According to an essay I once read, the U.S. electorate tends to select a president because he’s perceived as having some crucial quality that makes up for something his predecessor lacked. So, for example, we have Joe Biden now because he seemed eager to unify the nation after the divisive Trump era. And we had Trump before that because I guess much of the country had tired of decency after eight years of Obama.
I don’t know whether the theory holds up. But I do know something similar happened with the choosing of my current mattress.
When my husband, Frank, and I moved to the Boston area last summer, we left our old mattress behind in New York City. Consequently, our first few nights in Massachusetts were spent on a leaky air mattress that provided no support whatsoever to our aching, aging bones.
Given those circumstances, it should come as no surprise that when we walked into the Mattress Firm showroom after several nights of sleeping on flaccid vinyl, our bodies longed for something hard (not for the first time).
To return to our presidential premise, I had endured the Jimmy Carter–esque malaise of a soft and yielding sleep surface, and now I wanted something firm and dense like Ronald Reagan.
But just as voters backed the wrong candidate in the 1980s, Frank and I overcorrected at the mattress store and ended up with an adamantine Tempur-Pedic that’s about as comfortable to sleep on as a funerary monument.
Actually, since the mattress is made out of a heavy, compacted, foamy substance that somehow has zero squish, lying on it feels more like being on a giant, tightly packed sandbag. In fact, government officials in New Orleans should think about hiring Tempur-Pedic to reinforce the city’s levees because I’m pretty sure my mattress could hold back the entire Mississippi River all by itself.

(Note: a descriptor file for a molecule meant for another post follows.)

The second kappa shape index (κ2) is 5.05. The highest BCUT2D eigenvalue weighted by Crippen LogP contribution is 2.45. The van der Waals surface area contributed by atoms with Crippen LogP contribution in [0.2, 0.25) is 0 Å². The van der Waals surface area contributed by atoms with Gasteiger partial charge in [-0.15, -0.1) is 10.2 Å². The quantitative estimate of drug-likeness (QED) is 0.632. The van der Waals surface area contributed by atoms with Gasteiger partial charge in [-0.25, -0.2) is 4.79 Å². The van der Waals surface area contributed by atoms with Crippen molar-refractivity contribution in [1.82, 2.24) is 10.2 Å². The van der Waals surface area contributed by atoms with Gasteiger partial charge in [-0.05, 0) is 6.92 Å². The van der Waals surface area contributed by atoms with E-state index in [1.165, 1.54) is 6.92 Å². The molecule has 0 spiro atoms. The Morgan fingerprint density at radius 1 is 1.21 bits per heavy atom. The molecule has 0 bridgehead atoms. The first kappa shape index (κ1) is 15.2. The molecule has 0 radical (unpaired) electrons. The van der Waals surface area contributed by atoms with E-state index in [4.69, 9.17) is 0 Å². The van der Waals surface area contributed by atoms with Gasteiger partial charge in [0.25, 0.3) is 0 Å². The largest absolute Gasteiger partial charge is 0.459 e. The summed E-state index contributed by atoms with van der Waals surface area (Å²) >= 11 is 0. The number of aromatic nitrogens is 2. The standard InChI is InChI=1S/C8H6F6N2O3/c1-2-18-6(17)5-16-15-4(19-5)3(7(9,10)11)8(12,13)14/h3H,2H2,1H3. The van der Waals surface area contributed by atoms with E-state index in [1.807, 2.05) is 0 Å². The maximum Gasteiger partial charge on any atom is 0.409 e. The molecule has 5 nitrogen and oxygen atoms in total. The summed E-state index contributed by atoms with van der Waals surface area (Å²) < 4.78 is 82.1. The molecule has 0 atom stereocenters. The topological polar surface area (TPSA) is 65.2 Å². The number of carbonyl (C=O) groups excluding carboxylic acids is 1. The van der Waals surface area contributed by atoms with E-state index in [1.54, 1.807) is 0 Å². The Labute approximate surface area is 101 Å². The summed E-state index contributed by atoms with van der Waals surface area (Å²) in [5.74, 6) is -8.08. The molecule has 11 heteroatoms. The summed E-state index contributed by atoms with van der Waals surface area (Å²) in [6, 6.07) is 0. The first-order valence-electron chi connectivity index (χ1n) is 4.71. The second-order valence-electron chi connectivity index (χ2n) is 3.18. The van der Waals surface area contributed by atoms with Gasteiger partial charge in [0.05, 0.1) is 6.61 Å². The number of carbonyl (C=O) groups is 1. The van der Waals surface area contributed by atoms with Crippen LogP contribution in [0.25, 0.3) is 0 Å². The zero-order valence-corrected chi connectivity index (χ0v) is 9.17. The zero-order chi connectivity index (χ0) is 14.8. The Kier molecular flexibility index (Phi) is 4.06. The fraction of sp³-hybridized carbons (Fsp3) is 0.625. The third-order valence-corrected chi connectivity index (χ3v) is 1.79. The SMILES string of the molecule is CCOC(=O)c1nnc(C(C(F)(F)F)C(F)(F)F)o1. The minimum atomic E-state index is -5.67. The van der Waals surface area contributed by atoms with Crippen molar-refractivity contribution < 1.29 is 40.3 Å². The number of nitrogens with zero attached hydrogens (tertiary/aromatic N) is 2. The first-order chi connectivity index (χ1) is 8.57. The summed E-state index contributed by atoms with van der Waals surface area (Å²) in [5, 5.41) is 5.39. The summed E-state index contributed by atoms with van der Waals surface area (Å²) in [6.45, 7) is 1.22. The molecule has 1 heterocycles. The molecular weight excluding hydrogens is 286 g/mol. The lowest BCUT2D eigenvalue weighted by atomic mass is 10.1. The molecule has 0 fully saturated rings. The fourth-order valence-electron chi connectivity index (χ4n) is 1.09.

Frank and I were shortsighted about this whole thing, attempting to offset the temporary discomfort of the air mattress with bold and decisive action that made our discomfort permanent.
After all, mattresses are too expensive to justify buying a new one before you’ve gotten your money’s worth. So now, even though we acknowledge we made a poor decision and the mattress sucks, we’re stuck with it for, what, four to eight years?
Again, it’s just like Reagan!
If you’re wondering why we didn’t return the mattress after a few days, I believe we waived that option in exchange for a lower price. Like I say: shortsighted.
I should also mention that Frank blames me for the whole fiasco. He says I had adopted a very firm stance in favor of very firm mattresses and that’s why we got what we got. I feel, however, that the proper time for Frank to voice any objections to purchasing a granite slab to sleep on would have been during the shopping process, when he was instead lying down with me on a series of increasingly rigid surfaces and agreeing we could probably go firmer.
I would argue that we both made this (uncomfortable) bed and now we must both lie in it (uncomfortably).
Given that we live in New England these days, maybe it’s appropriate that our bed is as hard as Plymouth Rock. Puritans probably thought cushions were sinful, in which case I imagine Cotton Mather and Goody Proctor and the rest would be pretty impressed with the virtuousness of my sleeping situation.
Provided they could overlook the Puerto Rican sodomite tossing and turning by my side, of course.